My dry cleaner dropped off a relic of Padre Pio along with our newly cleaned clothes. “He’s a very powerful intercessor,” Curt said.
Having only recently returned to the Catholic Church from evangelical Christianity, I knew very little about saints. To be honest, I still wasn’t quite sure about the whole “praying to the saints” thing.
Noting that Padre Pio (now St. Pius of Petrelcina) was the first priest in the Church’s history to bear the visible Stigmata or wounds of Christ, as well as the fact that he shared a birthday with my then-husband Bernie, I challenged him to become a special intercessor to secure Bernie’s conversion. Then I did what any good Catholic wife would do: I put the relic Curt had given me under Bernie’s side of the mattress and prayed for his intercession to awaken my husband spiritually.
This continued for the next two decades.
Fast-forward to 2008: We were in serious trouble as a family, and Bernie was in deep trouble personally and spiritually. Taking a trip to Rome that summer, I decided to visit Padre Pio’s shrine in San Giovanni Rotondo to pray for my spouse before the newly exhumed, incorrupt body of the now canonized saint. I arrived there on Father’s Day, which also happened to be the anniversary of Pio’s canonization seven years earlier.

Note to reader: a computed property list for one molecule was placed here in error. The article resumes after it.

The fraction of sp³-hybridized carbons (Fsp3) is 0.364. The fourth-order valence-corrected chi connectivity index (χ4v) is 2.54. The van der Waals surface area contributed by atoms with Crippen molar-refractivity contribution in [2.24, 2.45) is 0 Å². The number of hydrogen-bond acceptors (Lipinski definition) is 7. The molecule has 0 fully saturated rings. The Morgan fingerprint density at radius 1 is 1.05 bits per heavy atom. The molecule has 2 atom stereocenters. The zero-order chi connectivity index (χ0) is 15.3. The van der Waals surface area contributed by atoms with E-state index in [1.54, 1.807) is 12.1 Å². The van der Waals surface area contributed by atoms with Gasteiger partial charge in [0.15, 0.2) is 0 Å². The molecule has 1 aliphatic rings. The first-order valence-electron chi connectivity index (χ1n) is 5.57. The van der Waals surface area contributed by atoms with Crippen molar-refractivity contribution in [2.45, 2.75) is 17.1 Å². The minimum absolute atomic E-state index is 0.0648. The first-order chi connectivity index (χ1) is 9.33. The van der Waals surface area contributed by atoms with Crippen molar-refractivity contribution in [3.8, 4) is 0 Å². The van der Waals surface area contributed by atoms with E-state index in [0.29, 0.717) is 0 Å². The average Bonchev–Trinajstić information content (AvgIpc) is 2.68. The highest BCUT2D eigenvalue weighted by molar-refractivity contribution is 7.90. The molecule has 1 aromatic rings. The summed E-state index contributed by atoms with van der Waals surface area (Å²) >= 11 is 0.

I spent the entire day there in prayer for Bernie, having a Mass offered for him and participating in a Marian procession around the grounds of the monastery alongside hundreds of other pilgrims who had gathered to pray. It was an incredibly powerful, holy day, the highlight of which was kneeling before St. Pius’ perfectly beautiful and intact body to beg for Bernie’s conversion, as the Capuchin priest, who had died in 1968, appeared to lay serenely asleep.
Mere months later, Bernie suffered the “widow maker” — a heart attack that generally kills its victim in less than three minutes. He barely survived it, then lay comatose and in multiple organ failure in the Cardiac Intensive Care Unit of a nearby hospital for eighty-seven incredibly painful, yet precious, days.
One horrific night the doctors shocked Bernie’s heart three times to keep him alive. As they fought to save his life, I became convinced that Bernie had died and met God and I strongly sensed Padre Pio’s presence in that hospital room, interceding for him.
Bernie awoke from a coma six weeks later to tell me that he had indeed “died” and gone to heaven to meet God. He had seen with great clarity the condition of his soul—his self-described divided heart—and God told him he was not permitted to enter Heaven.
He was sent back to “make amends for his life,” and spent the last six weeks of his earthly life indescribably sick, yet peacefully enjoying what he called “fellowship” with the God of unspeakable love and mercy that he had come to know personally on the other side. Bernie’s death was nothing less than majestic and holy, and I carry the relic of St. Pio with me to this day to pray for his intercession.
St. Pius of Pietrelcina, pray for us!
She tells the whole story of St. Pius and her husband in her book Miracle Man. “St. Pio and the Widow-Maker” is a shortened version of Did Padre Pio’s intercession save my dying husband’s soul?, published by Aleteia.